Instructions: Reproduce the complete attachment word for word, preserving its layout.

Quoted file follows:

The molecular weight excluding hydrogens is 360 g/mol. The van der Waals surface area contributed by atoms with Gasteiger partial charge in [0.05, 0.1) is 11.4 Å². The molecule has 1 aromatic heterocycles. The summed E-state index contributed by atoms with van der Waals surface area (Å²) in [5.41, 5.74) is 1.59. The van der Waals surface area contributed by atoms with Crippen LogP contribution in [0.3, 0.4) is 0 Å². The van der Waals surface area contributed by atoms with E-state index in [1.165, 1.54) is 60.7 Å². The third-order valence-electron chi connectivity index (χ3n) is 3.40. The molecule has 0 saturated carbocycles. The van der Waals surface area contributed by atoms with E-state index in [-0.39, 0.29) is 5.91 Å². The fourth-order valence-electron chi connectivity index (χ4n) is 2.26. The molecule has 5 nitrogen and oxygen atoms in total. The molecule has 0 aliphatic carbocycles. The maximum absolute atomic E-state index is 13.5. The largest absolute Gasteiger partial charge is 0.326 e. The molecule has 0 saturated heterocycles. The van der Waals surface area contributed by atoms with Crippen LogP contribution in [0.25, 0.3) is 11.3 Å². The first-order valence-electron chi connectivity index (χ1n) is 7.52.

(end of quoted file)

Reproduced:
The molecular weight excluding hydrogens is 360 g/mol. The van der Waals surface area contributed by atoms with Gasteiger partial charge in [0.05, 0.1) is 11.4 Å². The molecule has 1 aromatic heterocycles. The summed E-state index contributed by atoms with van der Waals surface area (Å²) in [5.41, 5.74) is 1.59. The van der Waals surface area contributed by atoms with Crippen LogP contribution in [0.3, 0.4) is 0 Å². The van der Waals surface area contributed by atoms with E-state index in [1.165, 1.54) is 60.7 Å². The third-order valence-electron chi connectivity index (χ3n) is 3.40. The molecule has 0 saturated carbocycles. The van der Waals surface area contributed by atoms with E-state index in [-0.39, 0.29) is 5.91 Å². The fourth-order valence-electron chi connectivity index (χ4n) is 2.26. The molecule has 5 nitrogen and oxygen atoms in total. The molecule has 0 aliphatic carbocycles. The maximum absolute atomic E-state index is 13.5. The largest absolute Gasteiger partial charge is 0.326 e. The molecule has 0 saturated heterocycles. The van der Waals surface area contributed by atoms with Crippen LogP contribution in [0.25, 0.3) is 11.3 Å². The first-order valence-electron chi connectivity index (χ1n) is 7.52.